Carroll Shelby was a man ahead of his time. A great visionary, automobile enthusiast and businessman, he was the man behind some of the most famous cars to date. The story of Carroll Shelby stretches far beyond the story of cars. It is a story of dreams, optimism, hardship and victory.
Early Years of Shelby
Carroll Hall Shelby was born on January 11, 1923, in Leesburg, Texas. After completing high school , Shelby joined the Army Air Corp as a flight instructor during World War II.
Shelby left the service to start a dump truck business in Texas, and later entered the oil industry. After a stint in the oil business, Shelby started a chicken ranch. Bankruptcy ended his chicken ranch business.
Shelby and the Racing Tracks
Shelby began his racing career in 1952. In the beginning, he drove an MG TC. In 1953 he started driving an Allard. The Allard was a fast car that required tough handling. In 1954, Shelby won tenth place in a 1000 km race race held in Buenos Aires. He again drove an Allard.
Shelby’s driving skills were noticed by John Wyer, team captain of Aston Martin, who invited Shelby to drive one of his cars at Sebring. Though his first attempt driving an Aston Martin at Sebring was a failure, Shelby finished second at a race held in Aintree. This opened the gates of Le Mans for him. Shelby drove the Aston Martin until 1960.
The Weak-hearted, Strong-minded Shelby
Shelby’s racing career ended in 1960, due to a heart problem. The previous year he had a victory at the Le Mans, thus securing a place as one of the top professional drivers in the world. Shelby decided that if he could not drive a sports car, he would build one.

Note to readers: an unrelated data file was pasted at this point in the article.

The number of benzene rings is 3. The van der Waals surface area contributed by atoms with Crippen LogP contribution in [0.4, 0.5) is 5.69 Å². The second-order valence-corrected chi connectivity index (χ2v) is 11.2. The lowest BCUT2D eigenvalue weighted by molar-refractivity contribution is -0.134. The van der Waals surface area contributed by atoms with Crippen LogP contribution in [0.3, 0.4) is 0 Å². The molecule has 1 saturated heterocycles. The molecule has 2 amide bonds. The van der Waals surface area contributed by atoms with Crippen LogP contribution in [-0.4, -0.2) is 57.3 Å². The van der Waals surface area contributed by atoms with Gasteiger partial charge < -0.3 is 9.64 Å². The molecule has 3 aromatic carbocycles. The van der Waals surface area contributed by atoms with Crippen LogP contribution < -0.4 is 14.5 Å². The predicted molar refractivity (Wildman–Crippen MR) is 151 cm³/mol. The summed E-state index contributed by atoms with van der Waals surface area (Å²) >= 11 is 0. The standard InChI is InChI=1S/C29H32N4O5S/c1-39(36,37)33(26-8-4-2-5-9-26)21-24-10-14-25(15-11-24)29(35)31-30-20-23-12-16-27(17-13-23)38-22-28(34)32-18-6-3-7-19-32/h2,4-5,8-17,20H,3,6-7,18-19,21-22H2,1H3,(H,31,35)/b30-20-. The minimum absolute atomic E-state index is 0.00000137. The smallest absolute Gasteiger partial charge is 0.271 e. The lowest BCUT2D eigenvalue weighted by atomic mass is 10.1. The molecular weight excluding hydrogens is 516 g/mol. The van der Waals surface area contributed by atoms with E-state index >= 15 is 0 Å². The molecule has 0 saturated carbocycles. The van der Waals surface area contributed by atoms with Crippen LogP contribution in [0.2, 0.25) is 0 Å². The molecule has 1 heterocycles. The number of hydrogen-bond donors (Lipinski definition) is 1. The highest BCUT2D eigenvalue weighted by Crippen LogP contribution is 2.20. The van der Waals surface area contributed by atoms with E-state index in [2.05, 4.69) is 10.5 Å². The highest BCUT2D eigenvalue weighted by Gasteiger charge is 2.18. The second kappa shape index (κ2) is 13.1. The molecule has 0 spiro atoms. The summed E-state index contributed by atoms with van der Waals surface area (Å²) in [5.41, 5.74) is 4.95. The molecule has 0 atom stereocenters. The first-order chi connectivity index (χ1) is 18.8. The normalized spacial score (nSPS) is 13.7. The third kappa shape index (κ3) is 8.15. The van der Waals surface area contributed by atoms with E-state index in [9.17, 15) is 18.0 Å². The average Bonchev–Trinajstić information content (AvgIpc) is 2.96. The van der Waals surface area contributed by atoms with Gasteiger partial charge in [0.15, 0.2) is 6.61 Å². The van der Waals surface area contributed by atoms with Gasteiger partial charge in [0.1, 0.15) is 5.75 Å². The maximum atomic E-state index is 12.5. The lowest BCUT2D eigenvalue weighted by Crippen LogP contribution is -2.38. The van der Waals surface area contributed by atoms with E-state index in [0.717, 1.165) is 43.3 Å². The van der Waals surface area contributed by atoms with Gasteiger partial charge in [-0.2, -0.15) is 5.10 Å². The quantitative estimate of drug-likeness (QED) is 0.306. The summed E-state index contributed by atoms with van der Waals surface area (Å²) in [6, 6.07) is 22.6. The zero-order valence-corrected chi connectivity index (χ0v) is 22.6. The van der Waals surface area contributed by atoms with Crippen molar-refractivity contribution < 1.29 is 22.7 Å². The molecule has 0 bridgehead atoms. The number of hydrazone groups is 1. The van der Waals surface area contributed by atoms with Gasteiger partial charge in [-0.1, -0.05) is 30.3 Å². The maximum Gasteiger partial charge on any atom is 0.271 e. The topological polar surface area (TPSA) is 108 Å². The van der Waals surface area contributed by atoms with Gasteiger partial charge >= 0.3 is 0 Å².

Shelby – The Automobile Enthusiast
Shelby dreamed of building a sports car which had the sophistication of a European model. He had the vision of bringing America to the forefront of world racing. To achieve this; he wanted to create an American car using a mass production engine. GM did not approve of Shelby’s idea of using their V8 engine on a European body. However, Ford came to Shelby’s help.
The Cobra Years
Shelby-American introduced the first Cobra in 1962, using a Ford 221 cid V8 engine and a European body from AC Ltd, England. The car was called, Shelby AC Cobra. In The Cobra Story, Carroll Shelby says, "As soon as the engine was installed I really felt that, with some development we had a world champion." With the help of writer Deke Houlgate, the Cobra was promoted vigorously in magazines, radio and television. The Cobra appeared in movies as well. Soon, the Cobra became a household name.
Milestones achieved by the Cobra
- January 1963 – Cobra wins first and second places at Riverside, California
- September 1963 – At Bridgehampton, Dan Gurney, driving the Cobra, becomes the first American driver to win an FIA race.
- November 1963 – Cobra wins the SCCA A-production National Championship Title.
- December 1963 – Cobra wins the United States Road Racing Championship.
- June 1964 – Cobra defeats Ferrari and wins the GT class at the 24 Hours of Le Mans.
- November 1964 – Cobra wins their second title at the SCCA A-production National Championship.
- March 1965 – Cobra Daytona Coupe achieves overall first at Sebring 12-Hours.
The End of the Cobra Era
In August 1968, Shelby-American sold the last new 427 Cobra Roadster. This marked the end of the Cobra era, and paved the way for the Mustangs to follow.
The racing agreement between Ford and Shelby came to an end in 1970. Thereafter, Shelby ventured into other businesses and social service activities. Carroll Shelby passed away on May 10, 2012, at age 89. He will forever be remembered as a classic car legend.
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About the Author
Drew Yagodnik is Vice President of Classic Automobile Insurance Agency, Inc. Classic Automobile Insurance Agency has been protecting collector, classic and exotics since 1992.